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There is no Next Episode of The First World War planned.
This program deals with the causes and outbreak of World War 1. There is some interesting material and on a number of occasions different perspectives about the causes of the war. The national politics of Europe are discussed in the context of competing Empires. The assassination of Austria's heir is described and discussed at some length. An interesting outline and discussion of the outbreak of war follows. The earliest actions of the war are outlined.
Examining the early months in the war - which were mobile and fast as well as dangerous - in contrast to the later years of trench warfare. The documentary also looks at the origins of the trenches at the Battle of the Marne, and explores the German regime in occupied countries.
The global impact of the conflict, assessing Britain's efforts to save India from invasion by boosting the Allied forces with native troops as well as soldiers from Canada, Australia, New Zealand and South Africa.
Plus, an investigation into the high mortality rate among black soldiers, many of whom joined the French offensives in Europe.
How the Ottoman Empire became a major force on the German side, tying up Entente troops across the Middle East and forcing the British into a humiliating defeat at Kut, south of Baghdad. Many Turks saw the war as an opportunity to win back lost lands and hoped it would be the first step toward establishing a new empire. Also examined is the impact of the call for a jihad against the Allies, issued from a Constantinople mosque in November 1914.
The conflict on the Eastern Front, which saw soldiers battle for years in harsh conditions, enduring avalanches and frostbite, as well as relentless enemy action across terrain from the Urals to the Alps. Both sides came close to achieving total victory, but faced many of the horrors of 20th-century warfare, including chemical weapons and the mass expulsion of civilians.
The Somme and Verdun saw carnage on an unprecedented scale, as armies fought to break the stalemate on the Western Front. Stalemate; attrition; lions led by donkeys; the slaughter only ceasing for a brief truce one Christmas - these are the conventional views of the Western Front and this episode brings a fresh new appraisal of the conflict in Europe. There was constant tactical evolution on the Front - not a stalemate, but innovation and counter-innovation. It was here that German storm troopers evolved. Artillery was the key weapon of the war - not the machine-gun or the tank, and the trenches were not big killers but in fact saved many lives. The generals did not skulk in chateaux, but over two hundred were killed in action. There were many little truces all along the Western Front, not just one Christmas. However, prisoners on both sides were killed by their captors.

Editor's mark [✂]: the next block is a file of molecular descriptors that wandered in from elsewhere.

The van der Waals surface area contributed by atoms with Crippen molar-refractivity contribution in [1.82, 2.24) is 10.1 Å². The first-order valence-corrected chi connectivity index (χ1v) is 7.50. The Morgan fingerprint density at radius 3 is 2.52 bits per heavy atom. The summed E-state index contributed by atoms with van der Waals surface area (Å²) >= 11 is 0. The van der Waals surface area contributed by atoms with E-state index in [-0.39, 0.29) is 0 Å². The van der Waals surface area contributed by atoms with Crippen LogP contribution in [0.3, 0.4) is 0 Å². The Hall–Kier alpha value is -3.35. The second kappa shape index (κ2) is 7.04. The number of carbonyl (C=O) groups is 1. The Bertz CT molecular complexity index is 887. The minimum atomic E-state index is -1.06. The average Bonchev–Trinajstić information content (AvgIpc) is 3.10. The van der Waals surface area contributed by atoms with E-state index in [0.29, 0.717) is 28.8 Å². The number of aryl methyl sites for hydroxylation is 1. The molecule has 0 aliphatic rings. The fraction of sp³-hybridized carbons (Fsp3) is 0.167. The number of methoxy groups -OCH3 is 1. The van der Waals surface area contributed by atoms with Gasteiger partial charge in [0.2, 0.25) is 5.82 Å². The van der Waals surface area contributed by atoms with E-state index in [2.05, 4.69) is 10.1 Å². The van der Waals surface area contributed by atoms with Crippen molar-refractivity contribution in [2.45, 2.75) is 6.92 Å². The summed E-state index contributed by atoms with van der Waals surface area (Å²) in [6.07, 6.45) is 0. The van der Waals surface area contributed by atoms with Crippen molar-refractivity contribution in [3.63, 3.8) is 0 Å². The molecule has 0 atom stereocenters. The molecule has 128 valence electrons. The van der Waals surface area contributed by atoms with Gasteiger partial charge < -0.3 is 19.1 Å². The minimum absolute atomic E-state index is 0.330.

The evolving naval and intelligence war during the First World War, which saw enemy submarines turn the North Sea into a no-go area. The British responded with a blockade of Europe, and America threw its full support behind the Allies after a deciphered telegram revealed Germany was urging Mexico to attack the United States.
The wartime employment of spies, blockades and intelligence-gathering, which proved just as important as battleships at a time when governments faced continuing risks of mutiny, low morale, strikes and civil disobedience.
Agents were sent to create unrest among the enemy, including the British-sponsored Arab Revolt led by Lawrence of Arabia, and Germany's support of Irish independence by supplying arms for the Easter Rising.
The penultimate episode explores Germany's bid to end the conflict by launching Kaiserschlacht, a massive offensive on the Western Front, masterminded by General Erich Ludendorff. Within days the British Fifth Army was in retreat, Paris was under shellfire and defeat seemed inevitable. However, the plan ran out of steam as supplies and strategic options dried up and German troops became war-weary, hungry and demoralised.
The last episode charting the final months of the First World War, which saw the Allies learning to pull together using a coordinated command structure and the mass-production of hi-tech weapons, while the Germans remained on French soil, believing victory to be inevitable.
The dramatic Allied victory at Amiens led to victory in just 100 days - and the signing of a bitterly-resented peace, while other nations stumbled towards their own ceasefire agreements.